As I made my way through the first 5 chapters, I felt a perfect balance between:

  • Knowing enough of the basic knowledge to intelligently follow along.
  • Learning tons of new things (I finally understand the interplay between HTML and PHP in WordPress!).

So, if you already know some basic web development (emphasis on basic - remember, you don’t need to be a master yet), you’re at the perfect stage to benefit from Up and Running.

If you don’t know how to, say, create a <div> and change its design and positioning with CSS, you should probably get a few Codecademy lessons under your belt before you try to dig into Up and Running.

What Will You Learn in Up and Running?

up and running review learn wordpress development

Up and Running is divided into three different tiers.

In the Core tier, you get access to a book (available as a PDF or interactive website) that takes you through every aspect of WordPress development. That means you’ll learn:

  • The Fundamentals of WordPress - how WordPress works to build web pages (at a technical level). Covering everything from programming languages to server architecture to basic database structure.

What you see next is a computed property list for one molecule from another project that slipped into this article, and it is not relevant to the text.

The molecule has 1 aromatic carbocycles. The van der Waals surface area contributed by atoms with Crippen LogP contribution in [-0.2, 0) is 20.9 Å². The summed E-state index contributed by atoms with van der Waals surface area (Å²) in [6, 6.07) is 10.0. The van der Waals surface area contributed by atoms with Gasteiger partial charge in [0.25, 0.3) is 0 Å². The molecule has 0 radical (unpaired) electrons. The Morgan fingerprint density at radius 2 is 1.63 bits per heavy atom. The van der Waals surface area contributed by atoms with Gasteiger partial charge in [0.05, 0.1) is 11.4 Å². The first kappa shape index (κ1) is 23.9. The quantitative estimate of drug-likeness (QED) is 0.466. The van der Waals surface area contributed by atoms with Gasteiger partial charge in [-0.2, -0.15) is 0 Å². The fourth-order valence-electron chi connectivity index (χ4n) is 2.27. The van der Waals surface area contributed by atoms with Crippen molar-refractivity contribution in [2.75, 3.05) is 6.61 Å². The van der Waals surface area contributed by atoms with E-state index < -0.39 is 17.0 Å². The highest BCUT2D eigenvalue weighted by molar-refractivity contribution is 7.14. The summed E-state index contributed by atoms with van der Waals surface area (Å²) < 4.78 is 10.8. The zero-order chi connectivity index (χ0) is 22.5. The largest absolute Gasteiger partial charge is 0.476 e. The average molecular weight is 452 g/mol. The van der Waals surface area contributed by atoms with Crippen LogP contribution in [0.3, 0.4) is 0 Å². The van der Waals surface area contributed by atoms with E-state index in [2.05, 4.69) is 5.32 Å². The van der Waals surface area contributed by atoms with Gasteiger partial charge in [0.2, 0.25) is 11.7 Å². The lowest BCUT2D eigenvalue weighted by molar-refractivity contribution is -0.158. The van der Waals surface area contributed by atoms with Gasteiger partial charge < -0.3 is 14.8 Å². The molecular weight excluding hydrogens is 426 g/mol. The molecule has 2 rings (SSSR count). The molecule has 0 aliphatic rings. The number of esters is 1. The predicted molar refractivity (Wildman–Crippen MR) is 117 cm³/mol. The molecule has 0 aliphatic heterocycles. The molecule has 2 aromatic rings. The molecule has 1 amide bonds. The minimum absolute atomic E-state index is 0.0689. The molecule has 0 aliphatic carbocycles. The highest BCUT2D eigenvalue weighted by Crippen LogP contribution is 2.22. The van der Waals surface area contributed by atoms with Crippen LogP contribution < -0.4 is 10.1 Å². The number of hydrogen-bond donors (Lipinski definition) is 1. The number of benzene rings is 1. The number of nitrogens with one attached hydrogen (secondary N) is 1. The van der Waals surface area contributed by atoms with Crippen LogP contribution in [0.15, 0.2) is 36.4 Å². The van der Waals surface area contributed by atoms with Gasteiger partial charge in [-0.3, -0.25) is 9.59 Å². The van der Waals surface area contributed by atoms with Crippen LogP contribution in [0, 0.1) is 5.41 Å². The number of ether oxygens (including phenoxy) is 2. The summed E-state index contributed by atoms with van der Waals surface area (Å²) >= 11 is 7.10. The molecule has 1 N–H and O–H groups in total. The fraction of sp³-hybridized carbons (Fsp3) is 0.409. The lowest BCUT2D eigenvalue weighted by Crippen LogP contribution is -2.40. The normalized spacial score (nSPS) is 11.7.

• Core Concepts of WordPress Themes and Plugins - the anatomy of a WordPress theme and core concepts like template hierarchy, “the loop,” and functions.php.
  • How WordPress “Talks” - hooks, actions, filters, custom scripts, child themes, etc.
  • WordPress Tags - template tags and conditional tags.
  • WordPress Patterns - how to create custom post templates, shortcodes, and more.
  • Custom Post Data  - when and how to use custom post types and taxonomies.
  • WordPress APIs - widget and menu areas, transients, and more.

Basically, the Core tier by itself is designed to be enough to learn WordPress development.

If you want to go even further, there’s also the: